ERIC Number: ED541278
Record Type: Non-Journal
Publication Date: 1919
Reference Count: N/A
Modern Education in China. Bulletin, 1919, No. 44
Edmunds, Charles K.
Bureau of Education, Department of the Interior
The Chinese conception of life's values is so different from that of western peoples that they have failed to develop modern technique and scientific knowledge. Now that they have come to see the value of these, rapid and fundamental changes are taking place. When modern scientific knowledge is added to the skill which the Chinese already have in agriculture, commerce, industry, government, and military affairs, results will be achieved which will astonish, the western world. Religion, government, and reverence for antiquity have been the dominant influences in shaping the course of Chinese education. Confucianism, Buddhism, Taoism, and for the last century Christianity, have directly and considerably influenced the development of the educational system. Unfamiliarity with the law of progress has led to undue respect for the ancient sages and has prevented radical reforms until they were imposed by the necessities of modern intercourse with the rest of the world. While the Chinese have been highly conservative, and their educational system has reflected this, their conservatism has its limits. Slow in making a departure, once the truth strikes home and its practicability is demonstrated, they do not hesitate at radical changes, nor are they discouraged by difficulties and obstructions. The people of China have long been democratic in spirit and so has been their educational system. To develop the individual into a man of virtue and culture and to secure social control through raising up leaders with ability and character to influence the lives of others have been the main motives of Chinese education throughout many centuries, and may well continue. Even with altered content of the curricula, China today is more in need of true men than she is of merely modern methods. Contained in the table of contents are the following: (1) The Change from the Old to the New; (2) The Present Status of Government Education; (3) Educational Needs Affected by Internal Condition and International Situation; (4) Causes of Backwardness; and (5) Mission Schools. Appended are: (1) Canton Christian College; (2) Peking Union Medical College; (3) Missionary Education in China; and (4) China's Educational Progress.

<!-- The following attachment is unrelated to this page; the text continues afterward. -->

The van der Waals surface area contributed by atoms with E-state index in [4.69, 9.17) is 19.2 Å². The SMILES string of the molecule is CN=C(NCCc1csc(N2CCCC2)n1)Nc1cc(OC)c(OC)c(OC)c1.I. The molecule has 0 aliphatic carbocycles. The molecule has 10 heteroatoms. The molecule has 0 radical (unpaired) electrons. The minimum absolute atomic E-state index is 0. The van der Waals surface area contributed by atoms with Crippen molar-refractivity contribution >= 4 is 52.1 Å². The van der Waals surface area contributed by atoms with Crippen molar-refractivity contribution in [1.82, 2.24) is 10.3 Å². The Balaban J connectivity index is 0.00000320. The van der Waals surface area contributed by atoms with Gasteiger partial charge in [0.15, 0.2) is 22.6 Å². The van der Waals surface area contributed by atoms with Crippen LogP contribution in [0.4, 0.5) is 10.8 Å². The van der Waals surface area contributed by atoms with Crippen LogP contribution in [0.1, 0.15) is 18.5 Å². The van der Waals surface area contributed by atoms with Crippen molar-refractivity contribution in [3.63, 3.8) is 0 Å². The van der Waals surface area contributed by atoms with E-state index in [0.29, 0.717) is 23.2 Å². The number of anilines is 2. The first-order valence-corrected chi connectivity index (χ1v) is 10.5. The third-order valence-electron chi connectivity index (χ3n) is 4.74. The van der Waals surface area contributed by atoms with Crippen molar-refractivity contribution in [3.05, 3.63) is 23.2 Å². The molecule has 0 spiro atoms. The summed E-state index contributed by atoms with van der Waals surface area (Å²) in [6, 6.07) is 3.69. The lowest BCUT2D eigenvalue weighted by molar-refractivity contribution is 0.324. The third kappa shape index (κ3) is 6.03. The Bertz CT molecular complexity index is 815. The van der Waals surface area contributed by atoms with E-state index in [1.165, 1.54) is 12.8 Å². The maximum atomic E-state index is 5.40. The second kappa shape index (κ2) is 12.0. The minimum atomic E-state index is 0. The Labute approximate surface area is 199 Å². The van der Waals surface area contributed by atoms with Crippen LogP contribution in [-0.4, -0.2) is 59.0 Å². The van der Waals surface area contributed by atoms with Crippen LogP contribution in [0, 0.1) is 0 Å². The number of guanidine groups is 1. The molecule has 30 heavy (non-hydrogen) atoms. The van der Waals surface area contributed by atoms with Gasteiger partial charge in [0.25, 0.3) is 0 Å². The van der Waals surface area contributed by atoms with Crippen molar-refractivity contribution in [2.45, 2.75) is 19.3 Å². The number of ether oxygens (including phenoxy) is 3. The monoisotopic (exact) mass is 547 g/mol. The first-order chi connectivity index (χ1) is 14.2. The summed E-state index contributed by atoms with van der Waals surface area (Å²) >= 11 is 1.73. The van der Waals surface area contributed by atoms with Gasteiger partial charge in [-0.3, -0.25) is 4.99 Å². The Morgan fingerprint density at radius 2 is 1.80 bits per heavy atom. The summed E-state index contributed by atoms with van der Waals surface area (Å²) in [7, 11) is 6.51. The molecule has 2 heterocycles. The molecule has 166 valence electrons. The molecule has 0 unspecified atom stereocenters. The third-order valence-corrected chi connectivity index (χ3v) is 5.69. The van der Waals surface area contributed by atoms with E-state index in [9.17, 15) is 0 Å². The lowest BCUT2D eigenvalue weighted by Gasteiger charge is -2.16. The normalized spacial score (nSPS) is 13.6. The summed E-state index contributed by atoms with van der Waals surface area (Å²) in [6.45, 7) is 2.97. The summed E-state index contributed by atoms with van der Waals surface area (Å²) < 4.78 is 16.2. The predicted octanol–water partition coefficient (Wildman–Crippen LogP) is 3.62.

Descriptors: Foreign Countries, Educational Change, Social Control, Educational Needs, Asian Culture, Religion, Educational History, Social Influences, Politics of Education, Colleges, Public Education, Government Role
Bureau of Education, Department of the Interior.
Publication Type: Historical Materials; Reports - Descriptive
Education Level: N/A
Authoring Institution: Department of the Interior, Bureau of Education (ED)
Identifiers - Location: China